Enhancing social functioning in young people at Ultra High Risk (UHR) for psychosis: A pilot study of a novel strengths and mindfulness-based online social therapy

M. Alvarez-Jimenez, J. F. Gleeson, S. Bendall, D. L. Penn, A. R. Yung, R. M. Ryan, D. Eleftheriadis, S. D'Alfonso, S. Rice, C. Miles, P. Russon, R. Lederman, R. Chambers, C. Gonzalez-Blanch, M. H. Lim, E. Killackey, P. D. McGorry, B. Nelson

Research output: Contribution to journalArticlepeer-review

74 Scopus citations

Abstract

Background: Psychological and pharmacological treatments have been shown to reduce rates of transition to psychosis in Ultra High Risk (UHR) young people. However, social functioning deficits have been unresponsive to current treatments. Aims: The study aims were to: i) describe the theoretical basis and therapeutic targets of a novel intervention targeting social functioning in UHR young people; and ii) examine its acceptability, safety and preliminary effect on social functioning. Methods: An international, multidisciplinary team developed a new intervention (MOMENTUM) to improve social functioning in UHR young people. MOMENTUM blends two novel approaches to social recovery: strengths and mindfulness-based intervention embedded within a social media environment, and application of the self-determination theory of motivation. The acceptability and safety of MOMENTUM were tested through a 2-month pilot study with 14 UHR participants. Results: System usage was high, with over 70% of users being actively engaged over the trial. All participants reported a positive experience using MOMENTUM, considered it safe and would recommend it to others. 93% reported it to be helpful. There were large, reliable improvements in social functioning (d = 1.83, p < 0.001) and subjective wellbeing (d = 0.75, p = 0.03) at follow-up. There were significant increases in the mechanisms targeted by the intervention including strengths usage (d = 0.70, p = 0.03), mindfulness skills (d = 0.66, p = 0.04) and components of social support. Social functioning improvement was significantly correlated with indicators of system usage. Conclusion: MOMENTUM is engaging and safe. MOMENTUM appeared to engage the hypothesized mechanisms and showed promise as a new avenue to improve social functioning in UHR young people.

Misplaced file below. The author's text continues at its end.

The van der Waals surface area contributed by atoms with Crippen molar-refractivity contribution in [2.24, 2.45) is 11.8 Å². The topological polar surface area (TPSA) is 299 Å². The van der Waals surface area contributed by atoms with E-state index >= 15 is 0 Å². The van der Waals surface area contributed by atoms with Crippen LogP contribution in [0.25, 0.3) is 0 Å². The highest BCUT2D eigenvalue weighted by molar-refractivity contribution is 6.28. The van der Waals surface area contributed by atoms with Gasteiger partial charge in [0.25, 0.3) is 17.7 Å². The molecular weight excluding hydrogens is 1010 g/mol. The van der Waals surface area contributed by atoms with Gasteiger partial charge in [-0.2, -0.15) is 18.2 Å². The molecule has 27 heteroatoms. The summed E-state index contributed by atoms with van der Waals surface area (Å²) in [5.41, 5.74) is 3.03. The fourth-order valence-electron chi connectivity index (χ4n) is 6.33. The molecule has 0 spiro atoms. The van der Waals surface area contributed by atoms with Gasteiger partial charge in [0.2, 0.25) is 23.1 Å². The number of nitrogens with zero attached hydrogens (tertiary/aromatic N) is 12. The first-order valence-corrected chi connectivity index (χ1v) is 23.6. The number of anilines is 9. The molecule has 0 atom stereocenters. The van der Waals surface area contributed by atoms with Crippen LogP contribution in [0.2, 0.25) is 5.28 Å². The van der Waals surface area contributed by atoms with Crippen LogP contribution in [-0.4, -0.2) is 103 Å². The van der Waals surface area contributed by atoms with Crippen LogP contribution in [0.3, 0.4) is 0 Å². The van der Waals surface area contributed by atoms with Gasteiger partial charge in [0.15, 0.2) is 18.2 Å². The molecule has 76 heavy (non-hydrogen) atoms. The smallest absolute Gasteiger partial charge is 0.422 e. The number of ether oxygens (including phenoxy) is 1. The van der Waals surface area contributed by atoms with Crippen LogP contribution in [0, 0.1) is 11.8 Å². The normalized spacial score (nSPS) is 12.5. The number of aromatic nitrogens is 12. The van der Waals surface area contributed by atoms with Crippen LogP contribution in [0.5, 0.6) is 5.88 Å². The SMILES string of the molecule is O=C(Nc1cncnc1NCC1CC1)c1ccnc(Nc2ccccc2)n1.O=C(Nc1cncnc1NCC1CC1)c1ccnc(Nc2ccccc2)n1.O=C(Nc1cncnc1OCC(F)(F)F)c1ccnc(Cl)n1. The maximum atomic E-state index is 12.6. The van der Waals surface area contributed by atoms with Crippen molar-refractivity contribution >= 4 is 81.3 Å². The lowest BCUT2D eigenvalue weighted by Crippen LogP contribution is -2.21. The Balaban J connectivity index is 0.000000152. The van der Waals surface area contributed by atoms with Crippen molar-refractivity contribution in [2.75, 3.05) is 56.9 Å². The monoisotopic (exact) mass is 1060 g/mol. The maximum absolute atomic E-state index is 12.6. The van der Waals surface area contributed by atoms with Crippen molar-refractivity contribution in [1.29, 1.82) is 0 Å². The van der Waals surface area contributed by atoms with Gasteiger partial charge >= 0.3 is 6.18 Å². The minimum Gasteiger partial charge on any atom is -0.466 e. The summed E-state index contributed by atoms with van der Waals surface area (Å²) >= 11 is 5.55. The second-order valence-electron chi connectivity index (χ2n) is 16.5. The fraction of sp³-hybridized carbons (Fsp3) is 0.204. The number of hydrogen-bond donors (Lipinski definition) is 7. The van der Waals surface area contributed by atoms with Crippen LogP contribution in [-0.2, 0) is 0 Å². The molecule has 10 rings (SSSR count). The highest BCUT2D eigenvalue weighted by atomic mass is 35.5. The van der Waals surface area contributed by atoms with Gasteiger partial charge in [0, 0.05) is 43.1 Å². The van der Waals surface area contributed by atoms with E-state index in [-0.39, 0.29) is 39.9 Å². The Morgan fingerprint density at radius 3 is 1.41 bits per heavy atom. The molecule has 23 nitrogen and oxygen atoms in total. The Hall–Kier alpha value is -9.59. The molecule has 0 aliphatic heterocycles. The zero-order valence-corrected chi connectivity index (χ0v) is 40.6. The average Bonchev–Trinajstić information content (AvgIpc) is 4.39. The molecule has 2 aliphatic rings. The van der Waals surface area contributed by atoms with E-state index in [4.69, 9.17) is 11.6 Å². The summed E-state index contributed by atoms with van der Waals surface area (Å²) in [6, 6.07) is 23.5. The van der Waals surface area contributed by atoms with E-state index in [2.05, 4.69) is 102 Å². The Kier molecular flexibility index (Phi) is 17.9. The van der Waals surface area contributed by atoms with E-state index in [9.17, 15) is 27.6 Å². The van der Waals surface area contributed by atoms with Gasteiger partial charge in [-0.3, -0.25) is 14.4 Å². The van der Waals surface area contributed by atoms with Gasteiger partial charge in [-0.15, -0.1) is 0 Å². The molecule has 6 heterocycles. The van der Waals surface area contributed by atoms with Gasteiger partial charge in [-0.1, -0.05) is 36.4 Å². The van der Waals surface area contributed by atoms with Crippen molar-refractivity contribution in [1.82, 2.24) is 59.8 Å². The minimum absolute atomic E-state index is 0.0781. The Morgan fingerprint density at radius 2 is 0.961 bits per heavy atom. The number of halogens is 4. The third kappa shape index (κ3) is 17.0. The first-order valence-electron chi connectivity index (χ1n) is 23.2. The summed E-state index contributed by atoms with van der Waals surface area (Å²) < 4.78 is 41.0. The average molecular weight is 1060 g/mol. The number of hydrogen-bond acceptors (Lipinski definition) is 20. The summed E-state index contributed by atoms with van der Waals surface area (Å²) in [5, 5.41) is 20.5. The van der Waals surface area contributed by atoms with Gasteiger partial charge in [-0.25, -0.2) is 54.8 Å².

Original languageEnglish
Pages (from-to)369-377
Number of pages9
JournalSchizophrenia Research
Volume202
DOIs
StatePublished - Dec 2018

Bibliographical note

Funding Information:
This work was supported by grants from the Victorian Government's Mental Illness Research Fund (MIRF), the Telstra Foundation and the Colonial Foundation to Orygen, The National Centre of Excellence in Youth Mental Health. MA was supported via a Career Development Fellowship ( APP1082934 ) by the National Health and Medical Research Council (NHMRC). The sponsors did not participate in the design or conduct of this study; in the collection, management, analysis, or interpretation of data; in the writing of the manuscript; or in the preparation, review, approval, or decision to submit this manuscript for publication.

Publisher Copyright:
© 2018

Keywords

  • At risk mental state
  • Functional recovery
  • Internet
  • Online

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